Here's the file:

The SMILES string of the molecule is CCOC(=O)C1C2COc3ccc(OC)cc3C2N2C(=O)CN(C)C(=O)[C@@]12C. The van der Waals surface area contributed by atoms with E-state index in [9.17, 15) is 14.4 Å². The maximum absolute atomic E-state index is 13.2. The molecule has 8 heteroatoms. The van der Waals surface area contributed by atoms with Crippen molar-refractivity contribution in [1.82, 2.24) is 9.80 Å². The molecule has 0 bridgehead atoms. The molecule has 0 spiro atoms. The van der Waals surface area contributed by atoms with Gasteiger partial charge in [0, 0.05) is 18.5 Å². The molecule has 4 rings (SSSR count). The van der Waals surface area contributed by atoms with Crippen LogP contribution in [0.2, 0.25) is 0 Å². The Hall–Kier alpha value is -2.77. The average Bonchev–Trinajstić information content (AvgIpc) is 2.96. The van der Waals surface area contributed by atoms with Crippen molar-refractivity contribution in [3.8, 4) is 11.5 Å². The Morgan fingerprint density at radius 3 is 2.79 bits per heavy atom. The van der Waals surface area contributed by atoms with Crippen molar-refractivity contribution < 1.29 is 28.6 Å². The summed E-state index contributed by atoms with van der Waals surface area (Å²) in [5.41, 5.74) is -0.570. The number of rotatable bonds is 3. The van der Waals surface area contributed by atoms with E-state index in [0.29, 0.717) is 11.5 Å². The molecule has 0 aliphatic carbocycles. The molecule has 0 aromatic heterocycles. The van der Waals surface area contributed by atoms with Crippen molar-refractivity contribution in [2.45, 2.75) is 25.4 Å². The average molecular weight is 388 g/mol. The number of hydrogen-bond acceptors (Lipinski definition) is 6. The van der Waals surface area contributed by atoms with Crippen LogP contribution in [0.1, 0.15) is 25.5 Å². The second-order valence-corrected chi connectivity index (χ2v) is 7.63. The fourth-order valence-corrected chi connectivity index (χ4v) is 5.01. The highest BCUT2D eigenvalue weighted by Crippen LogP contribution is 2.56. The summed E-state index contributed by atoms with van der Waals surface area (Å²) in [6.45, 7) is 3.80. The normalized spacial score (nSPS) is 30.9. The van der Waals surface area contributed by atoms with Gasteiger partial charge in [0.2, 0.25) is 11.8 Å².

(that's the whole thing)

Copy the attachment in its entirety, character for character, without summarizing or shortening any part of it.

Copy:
The SMILES string of the molecule is CCOC(=O)C1C2COc3ccc(OC)cc3C2N2C(=O)CN(C)C(=O)[C@@]12C. The van der Waals surface area contributed by atoms with E-state index in [9.17, 15) is 14.4 Å². The maximum absolute atomic E-state index is 13.2. The molecule has 8 heteroatoms. The van der Waals surface area contributed by atoms with Crippen molar-refractivity contribution in [1.82, 2.24) is 9.80 Å². The molecule has 0 bridgehead atoms. The molecule has 0 spiro atoms. The van der Waals surface area contributed by atoms with Gasteiger partial charge in [0, 0.05) is 18.5 Å². The molecule has 4 rings (SSSR count). The van der Waals surface area contributed by atoms with Crippen LogP contribution in [0.2, 0.25) is 0 Å². The Hall–Kier alpha value is -2.77. The average Bonchev–Trinajstić information content (AvgIpc) is 2.96. The van der Waals surface area contributed by atoms with Crippen molar-refractivity contribution in [3.8, 4) is 11.5 Å². The Morgan fingerprint density at radius 3 is 2.79 bits per heavy atom. The van der Waals surface area contributed by atoms with Crippen molar-refractivity contribution < 1.29 is 28.6 Å². The summed E-state index contributed by atoms with van der Waals surface area (Å²) in [5.41, 5.74) is -0.570. The number of rotatable bonds is 3. The van der Waals surface area contributed by atoms with E-state index in [0.29, 0.717) is 11.5 Å². The molecule has 0 aliphatic carbocycles. The molecule has 0 aromatic heterocycles. The van der Waals surface area contributed by atoms with Crippen molar-refractivity contribution in [2.45, 2.75) is 25.4 Å². The average molecular weight is 388 g/mol. The number of hydrogen-bond acceptors (Lipinski definition) is 6. The van der Waals surface area contributed by atoms with Crippen LogP contribution in [0.1, 0.15) is 25.5 Å². The second-order valence-corrected chi connectivity index (χ2v) is 7.63. The fourth-order valence-corrected chi connectivity index (χ4v) is 5.01. The highest BCUT2D eigenvalue weighted by Crippen LogP contribution is 2.56. The summed E-state index contributed by atoms with van der Waals surface area (Å²) in [6.45, 7) is 3.80. The normalized spacial score (nSPS) is 30.9. The van der Waals surface area contributed by atoms with Gasteiger partial charge in [0.2, 0.25) is 11.8 Å².